Key figures in the arts, society and business came together to Talk Irish and explore the phenomenon of Irish success, how we perceive ourselves and whether we are confident about the future.
Festival chief executive Maria Moynihan said the one-day symposium was a chance to figure out what it was we were celebrating.
Event chairman and St Patrick’s Festival chairman Senator Feargal Quinn said the event, which attracted more than 100 participants, was more about talking than making speeches.
“What we started today is a new tradition so that every year the talking part of being Irish is going to be as big as the singing and dancing,” he said.
Participants included Aer Arann managing director Pádraig Ó Céidigh, who talked about his business success, and musician Mícheál Ó Súilleabháin, who discussed the strength and nature of Ireland’s contribution to the modern world.
Poverty campaigner Sr Stanislaus Kennedy said that as a nation we had done a bad job at looking after ourselves.
Ireland was a wealthy country but those who held the purse strings had not learned to share with those who were less well off.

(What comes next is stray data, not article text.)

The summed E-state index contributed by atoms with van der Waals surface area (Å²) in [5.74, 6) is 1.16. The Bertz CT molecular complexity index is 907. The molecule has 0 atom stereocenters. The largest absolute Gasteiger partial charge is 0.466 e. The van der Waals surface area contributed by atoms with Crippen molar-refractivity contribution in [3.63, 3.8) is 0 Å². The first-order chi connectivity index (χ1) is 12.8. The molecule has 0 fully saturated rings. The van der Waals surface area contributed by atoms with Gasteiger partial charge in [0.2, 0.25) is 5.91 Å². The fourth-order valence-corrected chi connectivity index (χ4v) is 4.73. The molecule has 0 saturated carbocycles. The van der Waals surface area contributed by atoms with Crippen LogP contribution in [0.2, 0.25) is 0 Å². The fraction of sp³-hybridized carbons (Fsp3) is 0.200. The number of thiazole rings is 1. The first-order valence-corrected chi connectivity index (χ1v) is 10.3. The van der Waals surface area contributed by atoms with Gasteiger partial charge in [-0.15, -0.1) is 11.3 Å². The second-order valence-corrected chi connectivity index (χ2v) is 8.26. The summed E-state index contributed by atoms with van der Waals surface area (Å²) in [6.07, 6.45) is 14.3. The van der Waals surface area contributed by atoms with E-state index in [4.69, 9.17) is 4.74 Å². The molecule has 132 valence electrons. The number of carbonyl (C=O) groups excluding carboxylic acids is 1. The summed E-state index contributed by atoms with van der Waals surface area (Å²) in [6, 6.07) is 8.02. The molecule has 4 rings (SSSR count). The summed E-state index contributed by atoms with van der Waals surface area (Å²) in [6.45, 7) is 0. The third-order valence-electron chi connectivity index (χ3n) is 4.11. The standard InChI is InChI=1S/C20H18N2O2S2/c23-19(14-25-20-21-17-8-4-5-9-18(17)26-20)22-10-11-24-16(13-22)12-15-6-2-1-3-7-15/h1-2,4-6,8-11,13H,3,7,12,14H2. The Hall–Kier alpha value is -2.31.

As part of the festival, green, white and orange bunting will be erected all over Dublin today. Festival organisers are all too aware that, even with the bunting, Dublin will not be looking its best for next Monday’s parade because of the LUAS building works.
That’s why they intend having community groups from Fatima Mansions, supported by Dublin City Council, to help show off the positive effects of regeneration.
There will be an 80% increase in participation in the parade, but the greatest challenge for Ms Moynihan and her team was finding the €2.5m to fund the festival.
The organisers have contributed €1.7m, with the balance made up by sponsors.
“It is a difficult task getting the money together, but we are able to give those who are willing to back us unique and very positive access to very large crowds ,” she said.